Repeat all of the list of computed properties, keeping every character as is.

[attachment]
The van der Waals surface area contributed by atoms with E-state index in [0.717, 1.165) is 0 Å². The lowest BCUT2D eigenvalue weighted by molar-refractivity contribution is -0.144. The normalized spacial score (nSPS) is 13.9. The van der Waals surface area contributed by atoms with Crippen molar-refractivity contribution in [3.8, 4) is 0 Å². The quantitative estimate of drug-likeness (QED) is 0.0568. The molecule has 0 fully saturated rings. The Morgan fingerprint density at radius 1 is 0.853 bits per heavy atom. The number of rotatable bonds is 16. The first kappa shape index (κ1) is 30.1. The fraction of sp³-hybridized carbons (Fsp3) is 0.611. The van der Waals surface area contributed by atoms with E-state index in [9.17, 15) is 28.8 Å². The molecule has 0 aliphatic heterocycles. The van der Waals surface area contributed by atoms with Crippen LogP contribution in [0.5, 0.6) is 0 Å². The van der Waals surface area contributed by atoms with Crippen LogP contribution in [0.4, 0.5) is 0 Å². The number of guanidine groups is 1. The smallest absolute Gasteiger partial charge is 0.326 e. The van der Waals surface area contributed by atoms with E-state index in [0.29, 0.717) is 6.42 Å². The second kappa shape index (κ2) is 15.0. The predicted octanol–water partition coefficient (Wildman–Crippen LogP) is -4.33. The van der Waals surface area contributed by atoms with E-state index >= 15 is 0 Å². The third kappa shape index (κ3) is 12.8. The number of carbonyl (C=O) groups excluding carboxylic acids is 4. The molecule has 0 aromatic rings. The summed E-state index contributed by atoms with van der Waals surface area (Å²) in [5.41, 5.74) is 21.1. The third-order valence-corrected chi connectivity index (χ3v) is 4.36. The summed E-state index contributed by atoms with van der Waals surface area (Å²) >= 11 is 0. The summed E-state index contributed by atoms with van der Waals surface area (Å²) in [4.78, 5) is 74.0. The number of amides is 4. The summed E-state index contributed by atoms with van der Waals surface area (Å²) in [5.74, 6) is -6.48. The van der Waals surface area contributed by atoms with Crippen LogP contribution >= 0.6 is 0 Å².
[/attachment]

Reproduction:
The van der Waals surface area contributed by atoms with E-state index in [0.717, 1.165) is 0 Å². The lowest BCUT2D eigenvalue weighted by molar-refractivity contribution is -0.144. The normalized spacial score (nSPS) is 13.9. The van der Waals surface area contributed by atoms with Crippen molar-refractivity contribution in [3.8, 4) is 0 Å². The quantitative estimate of drug-likeness (QED) is 0.0568. The molecule has 0 fully saturated rings. The Morgan fingerprint density at radius 1 is 0.853 bits per heavy atom. The number of rotatable bonds is 16. The first kappa shape index (κ1) is 30.1. The fraction of sp³-hybridized carbons (Fsp3) is 0.611. The van der Waals surface area contributed by atoms with E-state index in [9.17, 15) is 28.8 Å². The molecule has 0 aliphatic heterocycles. The van der Waals surface area contributed by atoms with Crippen LogP contribution in [0.5, 0.6) is 0 Å². The van der Waals surface area contributed by atoms with Crippen LogP contribution in [0.4, 0.5) is 0 Å². The number of guanidine groups is 1. The smallest absolute Gasteiger partial charge is 0.326 e. The van der Waals surface area contributed by atoms with E-state index in [0.29, 0.717) is 6.42 Å². The second kappa shape index (κ2) is 15.0. The predicted octanol–water partition coefficient (Wildman–Crippen LogP) is -4.33. The van der Waals surface area contributed by atoms with E-state index >= 15 is 0 Å². The third kappa shape index (κ3) is 12.8. The number of carbonyl (C=O) groups excluding carboxylic acids is 4. The molecule has 0 aromatic rings. The summed E-state index contributed by atoms with van der Waals surface area (Å²) in [5.41, 5.74) is 21.1. The third-order valence-corrected chi connectivity index (χ3v) is 4.36. The summed E-state index contributed by atoms with van der Waals surface area (Å²) >= 11 is 0. The summed E-state index contributed by atoms with van der Waals surface area (Å²) in [4.78, 5) is 74.0. The number of amides is 4. The summed E-state index contributed by atoms with van der Waals surface area (Å²) in [5.74, 6) is -6.48. The van der Waals surface area contributed by atoms with Crippen LogP contribution >= 0.6 is 0 Å².